Jane, the pseudonym used for her during the trial, has been central to Kelly’s legal troubles for more than two decades. She testified for over four hours Thursday, telling jurors it was her and Kelly in a videotape that was at the heart of his 2008 child pornography trial, at which he was acquitted.

Jane, now 37, paused, tugged at a necklace and dabbed her eyes with a tissue as she said publicly for the first time that the man in the video was Kelly and the girl was her at 14 years old.

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Did you see this?

Researchers at the University of British Columbia have uncovered what they call a "weak spot" in the virus that causes COVID-19, a potential breakthrough in the effort to develop new treatments effective against all strains.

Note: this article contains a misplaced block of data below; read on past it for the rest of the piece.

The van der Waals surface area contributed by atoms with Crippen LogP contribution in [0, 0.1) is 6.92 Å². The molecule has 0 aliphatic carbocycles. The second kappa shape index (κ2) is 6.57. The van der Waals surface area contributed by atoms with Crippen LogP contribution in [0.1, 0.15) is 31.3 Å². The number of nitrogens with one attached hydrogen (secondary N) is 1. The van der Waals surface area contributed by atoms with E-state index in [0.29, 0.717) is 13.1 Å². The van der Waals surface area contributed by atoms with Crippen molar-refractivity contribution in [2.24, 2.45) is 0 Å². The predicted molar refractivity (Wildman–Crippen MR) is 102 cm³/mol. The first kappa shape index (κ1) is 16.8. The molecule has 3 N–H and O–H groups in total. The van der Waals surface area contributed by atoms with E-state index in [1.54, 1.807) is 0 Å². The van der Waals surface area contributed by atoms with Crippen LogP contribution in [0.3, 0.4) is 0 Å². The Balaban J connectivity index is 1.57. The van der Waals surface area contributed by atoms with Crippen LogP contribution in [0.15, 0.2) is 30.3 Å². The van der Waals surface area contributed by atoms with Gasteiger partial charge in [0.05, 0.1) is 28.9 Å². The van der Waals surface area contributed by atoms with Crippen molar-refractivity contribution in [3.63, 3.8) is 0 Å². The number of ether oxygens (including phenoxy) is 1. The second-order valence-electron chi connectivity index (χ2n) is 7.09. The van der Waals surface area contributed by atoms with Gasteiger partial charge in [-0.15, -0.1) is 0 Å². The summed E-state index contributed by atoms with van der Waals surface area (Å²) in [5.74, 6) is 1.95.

The key vulnerability, researchers say, is found in all major variants of the SARS-CoV-2 virus.

Exploiting that weakness could lead to new ways of fighting the illness that has killed millions across the globe since it was identified more than two years ago, says the study, published in the peer-reviewed scientific journal Nature Communications.

The team at UBC studied the virus at an atomic level to find the weak spot and identify an antibody fragment that can attach to it across the virus's many mutations, including the surging Omicron subvariants.

The weak spot on the spike protein, researchers say, is constant in all seven major variants of the virus, meaning one antibody could act as a "master key" capable of overcoming extensive mutations.

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This report by The Canadian Press was first published Aug. 19, 2022.

The Canadian Press